said beam of light having a width of 20° to 30°;
said filter having a narrowband spectral linewidth with a wide acceptance angle;
said filter allowing only reflected light having said laser wavelength ±0.05 nanometers to be received by said gated optical detector; and,
said reference pulse having a pulse width of between about 1 and 3 nanoseconds.
4. An imaging system for viewing objects at a fire scene, comprising:
a laser for generating a beam of light which may be directed at the fire scene;
said beam of light having a width of 20° to 30°;
a pulse generator, said pulse generator generating a reference pulse which is used to trigger said laser thereby producing a pulsed said beam of light;
a delay generator connected to said pulse generator, wherein said delay generator produces a delayed pulse;
a delay control for selectively varying a time relationship between said reference pulse and said delayed pulse;
a gated optical detector for receiving reflected light from the fire scene,
a filter disposed between said gated optical detector and the fire scene, said filter having a narrowband spectral linewidth with a wide acceptance angle;
said gated optical detector receiving said delayed pulse from said delay generator and producing a gated output, wherein said gated output contains reflections from a distance corresponding to said delayed pulse; and,
a display for displaying said gated output.
Description
CROSS REFERENCE TO RELATED APPLICATION

This application is a Continuation in Part of U.S. application Ser. No. 10/417,550 filed Apr. 17, 2003 (now U.S. Pat. No. 6,724,467), which is included herein by reference, and which claims the filing priority of U.S. provisional application No. 60/373,853 filed Apr. 19, 2002.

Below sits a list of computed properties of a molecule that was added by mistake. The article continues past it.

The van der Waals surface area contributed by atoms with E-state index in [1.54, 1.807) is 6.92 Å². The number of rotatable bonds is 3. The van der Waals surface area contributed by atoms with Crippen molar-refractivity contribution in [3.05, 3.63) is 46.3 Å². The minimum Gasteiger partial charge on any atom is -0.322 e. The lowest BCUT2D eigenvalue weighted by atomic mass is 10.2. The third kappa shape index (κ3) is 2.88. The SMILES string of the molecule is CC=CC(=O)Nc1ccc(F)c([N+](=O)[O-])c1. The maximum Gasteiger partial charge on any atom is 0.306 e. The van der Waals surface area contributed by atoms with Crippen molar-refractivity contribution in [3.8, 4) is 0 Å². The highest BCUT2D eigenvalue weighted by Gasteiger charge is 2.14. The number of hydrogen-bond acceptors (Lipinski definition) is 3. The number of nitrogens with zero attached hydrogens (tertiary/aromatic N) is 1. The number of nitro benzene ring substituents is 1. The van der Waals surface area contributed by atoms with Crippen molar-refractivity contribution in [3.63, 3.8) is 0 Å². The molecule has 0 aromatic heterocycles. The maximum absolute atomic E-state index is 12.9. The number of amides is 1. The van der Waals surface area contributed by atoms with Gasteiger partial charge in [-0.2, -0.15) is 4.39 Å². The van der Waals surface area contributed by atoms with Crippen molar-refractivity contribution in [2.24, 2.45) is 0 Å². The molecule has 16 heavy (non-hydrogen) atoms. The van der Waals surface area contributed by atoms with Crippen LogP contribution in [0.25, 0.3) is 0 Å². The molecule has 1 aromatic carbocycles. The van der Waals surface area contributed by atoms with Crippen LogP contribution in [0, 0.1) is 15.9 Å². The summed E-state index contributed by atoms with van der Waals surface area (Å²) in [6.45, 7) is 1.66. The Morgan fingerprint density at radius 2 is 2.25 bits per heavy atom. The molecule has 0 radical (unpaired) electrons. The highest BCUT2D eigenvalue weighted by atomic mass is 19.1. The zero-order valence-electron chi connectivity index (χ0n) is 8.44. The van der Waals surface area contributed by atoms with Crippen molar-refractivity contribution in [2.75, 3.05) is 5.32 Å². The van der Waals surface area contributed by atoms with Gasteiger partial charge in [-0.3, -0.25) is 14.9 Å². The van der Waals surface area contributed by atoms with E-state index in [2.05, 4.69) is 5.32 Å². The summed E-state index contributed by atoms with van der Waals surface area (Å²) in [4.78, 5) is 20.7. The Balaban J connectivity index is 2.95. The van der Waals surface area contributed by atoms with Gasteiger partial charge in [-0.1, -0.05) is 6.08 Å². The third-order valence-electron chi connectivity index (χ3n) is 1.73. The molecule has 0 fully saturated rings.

TECHNICAL FIELD

The present invention pertains generally to fire fighting, and more particularly to an imaging system and method which allows fire fighting personnel to clearly view objects in a smoke and fire filled fire environment.

BACKGROUND OF THE INVENTION

Smoke and fire make it difficult and sometimes impossible for fire fighting personnel to view a fire scene. As such, living victims can be overlooked, and dangerous surroundings such as obstructions, weakened structures, open floors, and stairs can present an extreme personnel hazard. The present invention comprises an imaging system that allows fire-fighting personnel to view images through the smoke and fire.

There are several drawbacks to even the most modern and sophisticated of thermal imaging systems. First and foremost is that the intense heat from a fire obscures any thermal signature that may be behind the flame front. Thus a baby or another firefighter may not be saved because the firefighter scanning the room didn't see them. Second is that objects without a thermal signature such as downed electrical cables or fallen/damaged structural elements are virtually invisible and thus may easily be overlooked by the firefighter hurrying to save someone's life. Finally, the detected 8,000 to 14,000 nanometer radiation does not penetrate through glass or water. For this reason a thermal imaging system cannot be used remotely from outside of the building or structure. Additionally, the thermal bloom from a fire renders thermal imaging systems virtually useless for objects behind the flames. Furthermore, these systems cannot see through glass or water and only allow the firefighter to see objects with a thermal signature such as the fire and the victim but all other obstacles or impediments that may cause the firefighter to be injured are not visible at all.

Combined LIDAR and RADAR technology is known in the art. For example, U.S. Pat. No. 5,822,047 is directed to a modulated LIDAR system, in which a laser for generating an optical carrier signal and a microwave generator for generating a coded microwave signal are provided. A modulator is further provided for modulating the carrier signal with the microwave signal, whereby a modulated signal is generated. A method of detecting a reflective surface is also disclosed, in which an optical carrier signal is generated, the carrier signal is modulated with a coded microwave signal, the modulated signal is reflected off of a reflective surface and the reflected signal is recovered.

SUMMARY OF THE INVENTION

The present invention comprises a man-portable, affordable, eye-safe imaging system which permits not only the visualization of victims, but also aspects of their surroundings (steps, obstructions, missing floors, fallen objects in path, etc) that are obscured by the glare and thermal bloom of the fire and the scattering of light by the smoke.